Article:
Using a mammography on-line self-assessment, less than half of Italian radiologists were able to successfully completed the test.
Detection of breast cancer requires that mammography scans are interpreted correctly and thus guidelines on screening require that robust quality control and quality assurance are in place. Although an assessment of performance against standards can be achieved through audits, such audits offer little insight of the diagnostic skills of individual radiologists. The use of on-line self-assessment, using pre-diagnosed mammograms, offers a means of identifying any knowledge gaps and could serve as an important educational tool.
An on-line self-assessment tool was adopted by the Italian Society of Medical Radiology in 2018 as part of a national on-line self-assessment program for interpretation of mammograms and the results have published. The test set was a collection of 24 pathology-confirmed cancers combined with 108 mammograms which were reported on as negative after double reading. All cases were acquired with full-field digital mammography and came from women aged 50 – 69 years, who represent those at average risk of breast cancer. For the assessment, the society determined a pass threshold for sensitivity of 62% (amounting to at least 15/24 cancers correctly identified) and 86% specificity (93/108 negative mammograms correctly identified). The on-line self-assessment was posted on a dedicated website and upon registration, radiologists provided information on demographics such as age, gender, place of work (public or private sector), years of breast imaging experience and a qualitative self-judgement of mammography interpretative skills as “beginner”, “average” and “expert”. As with usual mammography practice, the radiologists were required to submit a dichotomous diagnosis (i.e., positive/negative) for every case. In addition to reporting on the radiologist’s success in the test, the authors employed regression analysis and odds ratios to identify the most important predictor variables for diagnostic accuracy.
A total of 685 radiologists registered for the on-line self-assessment and 49.9% (342) with a mean age of 46 years (69% female), completed test. Among those completing, two-thirds (64%) self-judged their interpretative skills as “average” and respondents had a median of 8 years breast imaging experience although 38.3% reporting having more than 10 years’ experience. Participants reported a median number of 1501 mammographic interpretations per year and the majority (68.7%) worked in the public rather than private sector.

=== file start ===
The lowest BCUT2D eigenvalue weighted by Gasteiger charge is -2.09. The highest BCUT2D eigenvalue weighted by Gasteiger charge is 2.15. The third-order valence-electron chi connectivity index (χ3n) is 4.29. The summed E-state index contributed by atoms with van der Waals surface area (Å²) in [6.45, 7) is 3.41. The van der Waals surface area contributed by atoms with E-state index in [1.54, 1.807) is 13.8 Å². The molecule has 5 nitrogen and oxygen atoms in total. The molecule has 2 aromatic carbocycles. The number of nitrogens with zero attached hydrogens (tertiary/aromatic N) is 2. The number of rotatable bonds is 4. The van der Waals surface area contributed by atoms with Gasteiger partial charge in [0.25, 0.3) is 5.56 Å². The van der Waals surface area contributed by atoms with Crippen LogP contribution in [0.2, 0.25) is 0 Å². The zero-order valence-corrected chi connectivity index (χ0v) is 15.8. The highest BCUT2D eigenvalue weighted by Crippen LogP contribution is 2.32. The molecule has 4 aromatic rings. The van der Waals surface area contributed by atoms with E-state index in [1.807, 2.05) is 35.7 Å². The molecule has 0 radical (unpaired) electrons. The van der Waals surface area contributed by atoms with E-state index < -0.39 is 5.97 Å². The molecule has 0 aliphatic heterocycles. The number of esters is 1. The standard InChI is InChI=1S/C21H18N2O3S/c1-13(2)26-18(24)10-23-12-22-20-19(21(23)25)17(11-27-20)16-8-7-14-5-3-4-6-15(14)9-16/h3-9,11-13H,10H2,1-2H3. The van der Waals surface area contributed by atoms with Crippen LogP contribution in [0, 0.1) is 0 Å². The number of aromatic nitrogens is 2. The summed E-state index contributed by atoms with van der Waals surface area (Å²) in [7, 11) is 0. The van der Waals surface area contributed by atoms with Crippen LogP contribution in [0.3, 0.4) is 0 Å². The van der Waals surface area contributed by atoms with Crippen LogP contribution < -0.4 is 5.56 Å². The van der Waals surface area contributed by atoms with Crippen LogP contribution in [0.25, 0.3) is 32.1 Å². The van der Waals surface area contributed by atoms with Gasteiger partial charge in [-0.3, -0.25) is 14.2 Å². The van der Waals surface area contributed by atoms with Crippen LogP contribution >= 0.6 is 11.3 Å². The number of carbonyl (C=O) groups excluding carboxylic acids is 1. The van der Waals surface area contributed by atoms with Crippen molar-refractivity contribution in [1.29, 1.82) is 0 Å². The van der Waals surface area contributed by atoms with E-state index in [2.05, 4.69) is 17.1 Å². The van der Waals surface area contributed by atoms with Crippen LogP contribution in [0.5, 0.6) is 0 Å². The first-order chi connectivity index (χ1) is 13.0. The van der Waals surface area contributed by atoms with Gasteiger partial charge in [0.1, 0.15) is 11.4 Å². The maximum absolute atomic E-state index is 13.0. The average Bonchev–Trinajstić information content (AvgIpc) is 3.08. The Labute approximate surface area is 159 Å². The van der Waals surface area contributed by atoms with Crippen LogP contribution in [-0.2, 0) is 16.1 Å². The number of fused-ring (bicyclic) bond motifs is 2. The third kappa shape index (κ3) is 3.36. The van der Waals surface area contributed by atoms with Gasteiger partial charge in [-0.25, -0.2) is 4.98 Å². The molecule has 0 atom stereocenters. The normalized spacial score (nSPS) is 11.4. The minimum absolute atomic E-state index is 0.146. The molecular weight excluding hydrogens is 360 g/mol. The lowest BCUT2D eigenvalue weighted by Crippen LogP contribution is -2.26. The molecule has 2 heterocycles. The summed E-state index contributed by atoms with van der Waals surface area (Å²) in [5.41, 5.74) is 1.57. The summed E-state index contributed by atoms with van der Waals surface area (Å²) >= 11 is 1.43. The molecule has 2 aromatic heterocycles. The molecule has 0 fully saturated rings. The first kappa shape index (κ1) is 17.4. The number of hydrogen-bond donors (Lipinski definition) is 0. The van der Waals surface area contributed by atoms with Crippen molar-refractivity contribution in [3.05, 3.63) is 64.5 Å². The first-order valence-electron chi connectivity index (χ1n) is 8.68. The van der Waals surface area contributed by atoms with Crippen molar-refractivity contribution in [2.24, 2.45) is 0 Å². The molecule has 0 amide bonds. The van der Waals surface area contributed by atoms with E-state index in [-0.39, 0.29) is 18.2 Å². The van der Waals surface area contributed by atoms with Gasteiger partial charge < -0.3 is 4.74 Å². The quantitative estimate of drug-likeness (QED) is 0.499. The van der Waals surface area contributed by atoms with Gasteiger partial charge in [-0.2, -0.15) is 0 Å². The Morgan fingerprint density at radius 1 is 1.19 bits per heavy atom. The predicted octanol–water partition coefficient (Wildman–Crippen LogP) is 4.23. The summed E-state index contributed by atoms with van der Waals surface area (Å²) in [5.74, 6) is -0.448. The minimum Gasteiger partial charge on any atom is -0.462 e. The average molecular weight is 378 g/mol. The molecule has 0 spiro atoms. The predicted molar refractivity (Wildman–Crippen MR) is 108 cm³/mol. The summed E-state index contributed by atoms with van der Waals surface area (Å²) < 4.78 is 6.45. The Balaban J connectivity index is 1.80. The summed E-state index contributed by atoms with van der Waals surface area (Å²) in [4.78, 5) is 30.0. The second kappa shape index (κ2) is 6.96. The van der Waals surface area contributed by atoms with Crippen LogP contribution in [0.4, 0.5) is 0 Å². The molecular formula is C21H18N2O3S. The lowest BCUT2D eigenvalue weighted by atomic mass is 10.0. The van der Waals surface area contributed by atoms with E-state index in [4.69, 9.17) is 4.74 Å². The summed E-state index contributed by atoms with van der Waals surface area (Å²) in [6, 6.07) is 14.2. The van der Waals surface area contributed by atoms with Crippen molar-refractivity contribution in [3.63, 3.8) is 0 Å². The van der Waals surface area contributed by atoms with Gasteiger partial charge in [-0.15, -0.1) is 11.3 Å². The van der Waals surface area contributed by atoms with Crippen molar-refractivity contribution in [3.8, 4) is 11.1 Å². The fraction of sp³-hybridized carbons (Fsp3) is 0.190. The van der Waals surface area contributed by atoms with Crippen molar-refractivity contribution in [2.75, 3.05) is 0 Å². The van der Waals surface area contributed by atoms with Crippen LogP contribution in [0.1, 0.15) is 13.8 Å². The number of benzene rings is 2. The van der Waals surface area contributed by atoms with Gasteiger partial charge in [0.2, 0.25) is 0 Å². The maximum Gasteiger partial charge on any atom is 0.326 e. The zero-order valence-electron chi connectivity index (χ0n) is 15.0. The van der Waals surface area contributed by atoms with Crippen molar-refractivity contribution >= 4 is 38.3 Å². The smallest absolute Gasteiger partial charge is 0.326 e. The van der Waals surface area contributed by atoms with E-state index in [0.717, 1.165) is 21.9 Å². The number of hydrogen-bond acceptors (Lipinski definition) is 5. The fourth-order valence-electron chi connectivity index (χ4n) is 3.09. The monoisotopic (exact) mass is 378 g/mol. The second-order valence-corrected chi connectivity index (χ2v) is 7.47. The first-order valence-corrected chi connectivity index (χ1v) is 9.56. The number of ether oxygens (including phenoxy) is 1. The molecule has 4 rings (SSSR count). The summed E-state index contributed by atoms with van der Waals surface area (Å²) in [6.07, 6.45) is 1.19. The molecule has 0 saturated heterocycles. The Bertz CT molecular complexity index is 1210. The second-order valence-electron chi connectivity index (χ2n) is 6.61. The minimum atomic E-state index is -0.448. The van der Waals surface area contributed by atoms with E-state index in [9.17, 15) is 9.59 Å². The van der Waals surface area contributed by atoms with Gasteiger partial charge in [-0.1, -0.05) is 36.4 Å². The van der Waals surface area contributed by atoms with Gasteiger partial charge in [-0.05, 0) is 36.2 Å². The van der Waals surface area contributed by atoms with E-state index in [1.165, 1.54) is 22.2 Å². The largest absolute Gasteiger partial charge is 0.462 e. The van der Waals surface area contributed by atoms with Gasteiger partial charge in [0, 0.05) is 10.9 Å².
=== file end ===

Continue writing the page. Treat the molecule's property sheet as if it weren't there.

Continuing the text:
When examining the proportion who successfully completed the assessment, only 28.7% of radiologists (98/342) passed on their first attempt. After an initial failure, 138 of the remaining 244 radiologists, re-took the test of whom, only 35.5% (49/138) passed. In fact, the authors reported that overall, only 44.2% (151/342) of radiologists who completed the on-line self-assessment were successful.
Using regression analysis, a significant association for diagnostic accuracy was found only for the assessment of > 3,000 mammograms per year compared to < 1,000 (Odds ratio, OR = 3.88, 95% CI 1.07 – 14.14, p = 0.04) and working the in public rather than private sector (OR = 1.65). Other variables such as age, self-judged interpretative skills and years of breast imaging experience had no significant effect.
The authors concluded that their study suggested that breast imaging experience does not guarantee diagnostic accuracy in screening reading. They also noted that their on-line self-assessment test could be included as a criterion for the accreditation process of breast units.
Brancato B et al. Mammography self?evaluation online test for screening readers: an Italian Society of Medical Radiology (SIRM) initiative. Eur Radiol 2021